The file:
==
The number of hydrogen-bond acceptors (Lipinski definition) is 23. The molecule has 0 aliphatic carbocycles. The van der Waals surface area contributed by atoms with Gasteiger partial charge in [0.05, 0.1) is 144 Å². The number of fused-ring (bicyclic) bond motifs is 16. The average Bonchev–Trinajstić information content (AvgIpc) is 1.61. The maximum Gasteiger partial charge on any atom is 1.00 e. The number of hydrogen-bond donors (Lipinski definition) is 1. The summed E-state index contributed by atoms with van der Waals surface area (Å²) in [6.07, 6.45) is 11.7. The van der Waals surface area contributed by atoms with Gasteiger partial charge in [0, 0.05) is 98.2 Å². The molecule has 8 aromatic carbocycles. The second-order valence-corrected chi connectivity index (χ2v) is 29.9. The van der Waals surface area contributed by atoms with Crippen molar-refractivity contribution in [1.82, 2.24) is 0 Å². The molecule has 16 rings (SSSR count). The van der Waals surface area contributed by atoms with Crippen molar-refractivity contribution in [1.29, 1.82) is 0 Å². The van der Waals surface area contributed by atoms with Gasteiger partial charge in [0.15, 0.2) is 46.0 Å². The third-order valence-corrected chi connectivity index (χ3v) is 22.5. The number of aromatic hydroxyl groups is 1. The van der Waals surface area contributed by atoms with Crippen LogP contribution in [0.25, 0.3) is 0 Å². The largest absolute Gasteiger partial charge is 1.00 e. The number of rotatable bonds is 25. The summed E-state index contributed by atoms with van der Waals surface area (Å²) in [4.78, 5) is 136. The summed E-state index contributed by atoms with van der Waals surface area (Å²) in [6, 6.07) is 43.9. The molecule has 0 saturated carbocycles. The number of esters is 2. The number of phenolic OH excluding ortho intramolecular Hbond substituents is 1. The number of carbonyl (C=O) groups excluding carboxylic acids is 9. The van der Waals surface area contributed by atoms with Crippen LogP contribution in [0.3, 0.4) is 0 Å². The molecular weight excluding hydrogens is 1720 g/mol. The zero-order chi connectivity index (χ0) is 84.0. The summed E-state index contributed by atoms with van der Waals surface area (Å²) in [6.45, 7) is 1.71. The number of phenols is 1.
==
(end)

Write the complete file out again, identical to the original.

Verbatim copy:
The number of hydrogen-bond acceptors (Lipinski definition) is 23. The molecule has 0 aliphatic carbocycles. The van der Waals surface area contributed by atoms with Gasteiger partial charge in [0.05, 0.1) is 144 Å². The number of fused-ring (bicyclic) bond motifs is 16. The average Bonchev–Trinajstić information content (AvgIpc) is 1.61. The maximum Gasteiger partial charge on any atom is 1.00 e. The number of hydrogen-bond donors (Lipinski definition) is 1. The summed E-state index contributed by atoms with van der Waals surface area (Å²) in [6.07, 6.45) is 11.7. The van der Waals surface area contributed by atoms with Gasteiger partial charge in [0, 0.05) is 98.2 Å². The molecule has 8 aromatic carbocycles. The second-order valence-corrected chi connectivity index (χ2v) is 29.9. The van der Waals surface area contributed by atoms with Crippen molar-refractivity contribution in [1.82, 2.24) is 0 Å². The molecule has 16 rings (SSSR count). The van der Waals surface area contributed by atoms with Crippen molar-refractivity contribution in [1.29, 1.82) is 0 Å². The van der Waals surface area contributed by atoms with Gasteiger partial charge in [0.15, 0.2) is 46.0 Å². The third-order valence-corrected chi connectivity index (χ3v) is 22.5. The number of aromatic hydroxyl groups is 1. The van der Waals surface area contributed by atoms with Crippen LogP contribution in [0.25, 0.3) is 0 Å². The largest absolute Gasteiger partial charge is 1.00 e. The number of rotatable bonds is 25. The summed E-state index contributed by atoms with van der Waals surface area (Å²) in [4.78, 5) is 136. The summed E-state index contributed by atoms with van der Waals surface area (Å²) in [6, 6.07) is 43.9. The molecule has 0 saturated carbocycles. The number of esters is 2. The number of phenolic OH excluding ortho intramolecular Hbond substituents is 1. The number of carbonyl (C=O) groups excluding carboxylic acids is 9. The van der Waals surface area contributed by atoms with Crippen LogP contribution in [0.3, 0.4) is 0 Å². The molecular weight excluding hydrogens is 1720 g/mol. The zero-order chi connectivity index (χ0) is 84.0. The summed E-state index contributed by atoms with van der Waals surface area (Å²) in [6.45, 7) is 1.71. The number of phenols is 1.